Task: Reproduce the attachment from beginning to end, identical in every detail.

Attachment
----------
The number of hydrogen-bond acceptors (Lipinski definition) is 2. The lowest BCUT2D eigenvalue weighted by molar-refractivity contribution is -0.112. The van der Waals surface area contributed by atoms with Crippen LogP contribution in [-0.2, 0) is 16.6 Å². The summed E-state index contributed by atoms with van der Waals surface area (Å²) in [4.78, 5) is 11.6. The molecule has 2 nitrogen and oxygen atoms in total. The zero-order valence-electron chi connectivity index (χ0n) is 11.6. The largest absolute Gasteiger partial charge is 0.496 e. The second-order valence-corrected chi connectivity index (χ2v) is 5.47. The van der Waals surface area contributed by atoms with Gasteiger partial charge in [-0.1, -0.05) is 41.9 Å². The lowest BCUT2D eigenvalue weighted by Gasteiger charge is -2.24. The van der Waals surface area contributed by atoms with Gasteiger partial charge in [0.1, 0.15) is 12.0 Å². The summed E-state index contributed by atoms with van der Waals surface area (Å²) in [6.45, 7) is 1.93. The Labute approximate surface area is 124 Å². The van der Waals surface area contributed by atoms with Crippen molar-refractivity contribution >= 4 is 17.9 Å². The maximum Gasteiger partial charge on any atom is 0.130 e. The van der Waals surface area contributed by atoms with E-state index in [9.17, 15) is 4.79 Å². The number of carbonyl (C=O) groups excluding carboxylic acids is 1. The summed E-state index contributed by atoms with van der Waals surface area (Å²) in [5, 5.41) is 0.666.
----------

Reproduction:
The number of hydrogen-bond acceptors (Lipinski definition) is 2. The lowest BCUT2D eigenvalue weighted by molar-refractivity contribution is -0.112. The van der Waals surface area contributed by atoms with Crippen LogP contribution in [-0.2, 0) is 16.6 Å². The summed E-state index contributed by atoms with van der Waals surface area (Å²) in [4.78, 5) is 11.6. The molecule has 2 nitrogen and oxygen atoms in total. The zero-order valence-electron chi connectivity index (χ0n) is 11.6. The largest absolute Gasteiger partial charge is 0.496 e. The second-order valence-corrected chi connectivity index (χ2v) is 5.47. The van der Waals surface area contributed by atoms with Gasteiger partial charge in [-0.1, -0.05) is 41.9 Å². The lowest BCUT2D eigenvalue weighted by Gasteiger charge is -2.24. The van der Waals surface area contributed by atoms with Gasteiger partial charge in [0.1, 0.15) is 12.0 Å². The summed E-state index contributed by atoms with van der Waals surface area (Å²) in [6.45, 7) is 1.93. The Labute approximate surface area is 124 Å². The van der Waals surface area contributed by atoms with Crippen molar-refractivity contribution >= 4 is 17.9 Å². The maximum Gasteiger partial charge on any atom is 0.130 e. The van der Waals surface area contributed by atoms with E-state index in [9.17, 15) is 4.79 Å². The number of carbonyl (C=O) groups excluding carboxylic acids is 1. The summed E-state index contributed by atoms with van der Waals surface area (Å²) in [5, 5.41) is 0.666.